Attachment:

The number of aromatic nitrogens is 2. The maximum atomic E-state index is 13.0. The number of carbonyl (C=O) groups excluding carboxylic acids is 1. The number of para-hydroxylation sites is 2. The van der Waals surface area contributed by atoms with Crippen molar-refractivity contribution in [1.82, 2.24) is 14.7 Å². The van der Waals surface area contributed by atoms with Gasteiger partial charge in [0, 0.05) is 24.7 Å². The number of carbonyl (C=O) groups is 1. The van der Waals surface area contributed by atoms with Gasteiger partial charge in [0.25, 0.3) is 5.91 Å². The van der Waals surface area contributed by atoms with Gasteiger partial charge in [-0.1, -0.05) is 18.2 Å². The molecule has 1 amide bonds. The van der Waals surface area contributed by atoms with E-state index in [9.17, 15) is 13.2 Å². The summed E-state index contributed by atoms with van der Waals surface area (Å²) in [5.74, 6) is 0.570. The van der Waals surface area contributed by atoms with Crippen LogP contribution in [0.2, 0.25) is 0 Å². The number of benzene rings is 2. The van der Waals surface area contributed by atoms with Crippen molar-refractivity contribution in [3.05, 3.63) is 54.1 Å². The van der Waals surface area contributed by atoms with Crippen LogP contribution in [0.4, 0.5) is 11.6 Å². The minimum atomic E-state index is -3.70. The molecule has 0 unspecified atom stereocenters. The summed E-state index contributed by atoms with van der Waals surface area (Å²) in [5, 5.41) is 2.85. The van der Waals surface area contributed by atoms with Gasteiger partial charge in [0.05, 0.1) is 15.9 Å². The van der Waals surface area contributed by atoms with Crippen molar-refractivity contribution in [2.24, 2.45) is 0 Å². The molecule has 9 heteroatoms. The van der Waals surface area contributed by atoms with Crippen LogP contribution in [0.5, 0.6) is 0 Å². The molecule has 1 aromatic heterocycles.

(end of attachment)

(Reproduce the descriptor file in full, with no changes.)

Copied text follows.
The number of aromatic nitrogens is 2. The maximum atomic E-state index is 13.0. The number of carbonyl (C=O) groups excluding carboxylic acids is 1. The number of para-hydroxylation sites is 2. The van der Waals surface area contributed by atoms with Crippen molar-refractivity contribution in [1.82, 2.24) is 14.7 Å². The van der Waals surface area contributed by atoms with Gasteiger partial charge in [0, 0.05) is 24.7 Å². The number of carbonyl (C=O) groups is 1. The van der Waals surface area contributed by atoms with Gasteiger partial charge in [0.25, 0.3) is 5.91 Å². The van der Waals surface area contributed by atoms with Gasteiger partial charge in [-0.1, -0.05) is 18.2 Å². The molecule has 1 amide bonds. The van der Waals surface area contributed by atoms with E-state index in [9.17, 15) is 13.2 Å². The summed E-state index contributed by atoms with van der Waals surface area (Å²) in [5.74, 6) is 0.570. The van der Waals surface area contributed by atoms with Crippen LogP contribution in [0.2, 0.25) is 0 Å². The number of benzene rings is 2. The van der Waals surface area contributed by atoms with Crippen molar-refractivity contribution in [3.05, 3.63) is 54.1 Å². The van der Waals surface area contributed by atoms with Crippen LogP contribution in [0.4, 0.5) is 11.6 Å². The minimum atomic E-state index is -3.70. The molecule has 0 unspecified atom stereocenters. The summed E-state index contributed by atoms with van der Waals surface area (Å²) in [5, 5.41) is 2.85. The van der Waals surface area contributed by atoms with Gasteiger partial charge in [0.05, 0.1) is 15.9 Å². The van der Waals surface area contributed by atoms with Crippen molar-refractivity contribution in [2.24, 2.45) is 0 Å². The molecule has 9 heteroatoms. The van der Waals surface area contributed by atoms with Crippen LogP contribution in [0.5, 0.6) is 0 Å². The molecule has 1 aromatic heterocycles.